It’s incredibly easy to see where any appeal from SPQR would come from. At a time when more technically-minded rock appears to be flourishing more than ever, the opportunity for this Liverpool trio to break into the market is greater than ever, and coupled with the fact that, for a debut EP, there’s already a deep exploration of frontman Peter Harrison’s own mental anguishes that highlights SPQR as a band who aren’t looking to play it safe for their first few steps.
Unfortunately, The House That Doubt Built doesn’t feel like the best representation of the band’s abilities. It’s far from being outright bad – there’s ample proof here that, when it comes to absorbing lyrics and off-kilter hooks, SPQR are off to a running start – but for what is such a low-key, unassuming EP, it can feel as though the band can spread themselves too thinly. Even if this brand of art-rock is built on a culmination of multiple styles, there’s a way that can be done more efficiently than how it’s presented here.
That’s largely an issue of consistency really and how individual track seldom click together in a way that would ultimately be preferable. Even then, taken as independent pieces, The House That Doubt Built shows some great imagination, particularly for a first effort. The grunge / stoner-rock hybrid of Suffer and the quick-stepping alt-rock of Life Would Be Easy are both pulled off with real flair and panache, and even if the slower elements of Whatever Weather‘s swirling dream-pop and the piano ballad Dystopia aren’t quite as engaging, they serve more as examples of how impressive Harrison’s songcraft can be and how dexterously such far-reaching influences are merged into one.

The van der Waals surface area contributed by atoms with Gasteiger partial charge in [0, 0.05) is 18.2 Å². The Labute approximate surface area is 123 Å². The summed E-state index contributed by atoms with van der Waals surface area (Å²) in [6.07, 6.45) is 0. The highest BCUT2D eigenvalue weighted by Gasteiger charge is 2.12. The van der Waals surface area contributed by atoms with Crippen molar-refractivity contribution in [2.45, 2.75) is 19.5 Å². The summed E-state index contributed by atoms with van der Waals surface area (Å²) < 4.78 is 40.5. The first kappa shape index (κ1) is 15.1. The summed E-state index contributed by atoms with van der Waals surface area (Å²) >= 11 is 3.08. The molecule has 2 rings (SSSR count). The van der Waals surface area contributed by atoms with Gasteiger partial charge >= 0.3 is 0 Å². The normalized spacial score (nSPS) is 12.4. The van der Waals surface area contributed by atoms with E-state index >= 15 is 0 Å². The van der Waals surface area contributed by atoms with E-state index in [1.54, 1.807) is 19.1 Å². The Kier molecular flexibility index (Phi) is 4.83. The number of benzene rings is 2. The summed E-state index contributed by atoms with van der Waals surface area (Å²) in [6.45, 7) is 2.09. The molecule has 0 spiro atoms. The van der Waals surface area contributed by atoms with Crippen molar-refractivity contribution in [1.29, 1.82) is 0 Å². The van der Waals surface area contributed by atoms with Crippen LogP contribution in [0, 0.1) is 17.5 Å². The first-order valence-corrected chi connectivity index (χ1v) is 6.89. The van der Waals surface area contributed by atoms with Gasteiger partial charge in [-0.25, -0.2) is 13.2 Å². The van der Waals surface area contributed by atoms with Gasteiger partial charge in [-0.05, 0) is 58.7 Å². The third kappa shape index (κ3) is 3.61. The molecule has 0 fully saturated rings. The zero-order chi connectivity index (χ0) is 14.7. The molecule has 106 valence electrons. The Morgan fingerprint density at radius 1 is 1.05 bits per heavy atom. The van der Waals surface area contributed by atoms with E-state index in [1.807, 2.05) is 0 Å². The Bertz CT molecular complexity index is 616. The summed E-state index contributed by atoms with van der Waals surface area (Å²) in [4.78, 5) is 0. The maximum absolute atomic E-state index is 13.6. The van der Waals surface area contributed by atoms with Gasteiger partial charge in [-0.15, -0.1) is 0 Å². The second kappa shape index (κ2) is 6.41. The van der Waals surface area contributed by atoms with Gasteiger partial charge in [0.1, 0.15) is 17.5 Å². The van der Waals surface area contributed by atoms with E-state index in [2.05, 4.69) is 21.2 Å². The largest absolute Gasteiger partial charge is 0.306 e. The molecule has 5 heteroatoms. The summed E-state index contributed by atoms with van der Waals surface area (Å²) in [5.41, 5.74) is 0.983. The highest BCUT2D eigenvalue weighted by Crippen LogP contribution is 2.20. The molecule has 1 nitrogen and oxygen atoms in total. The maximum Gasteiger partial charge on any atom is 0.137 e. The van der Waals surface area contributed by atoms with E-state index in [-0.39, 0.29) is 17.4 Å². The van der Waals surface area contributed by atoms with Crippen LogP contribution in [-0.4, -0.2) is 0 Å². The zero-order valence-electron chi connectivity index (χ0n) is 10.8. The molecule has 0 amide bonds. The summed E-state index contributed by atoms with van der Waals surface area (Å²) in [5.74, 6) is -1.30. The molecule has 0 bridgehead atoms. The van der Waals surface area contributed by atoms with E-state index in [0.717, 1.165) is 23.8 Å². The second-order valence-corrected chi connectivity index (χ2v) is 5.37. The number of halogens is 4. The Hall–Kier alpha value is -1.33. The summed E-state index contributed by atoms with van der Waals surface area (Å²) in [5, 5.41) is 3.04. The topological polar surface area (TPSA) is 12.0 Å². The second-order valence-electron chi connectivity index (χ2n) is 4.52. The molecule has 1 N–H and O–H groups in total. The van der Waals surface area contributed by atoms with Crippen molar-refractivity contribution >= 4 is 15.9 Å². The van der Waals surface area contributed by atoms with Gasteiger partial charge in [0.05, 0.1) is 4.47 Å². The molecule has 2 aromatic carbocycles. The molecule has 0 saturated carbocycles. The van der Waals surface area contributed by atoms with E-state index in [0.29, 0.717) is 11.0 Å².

Even if there isn’t a particularly consistent through-line to bring these influences together seamlessly, in terms of the initial laying out of what they have to offer, The House That Doubt Built is a fine enough first offering. It’s open-ended enough for SPQR to build on accordingly, and even if there isn’t a wholly concrete sound that can be attributed to them just yet, the technicality on offer at least hints to it coming sooner rather than later. Maybe not the most impactful start they could’ve made, but a worthwhile one nonetheless.
For fans of: Press To MECO, Reuben, Smashing Pumpkins
Words by Luke Nuttall
‘The House That Doubt Built’ by SPQR is released on 10th November on Loner Noise Records.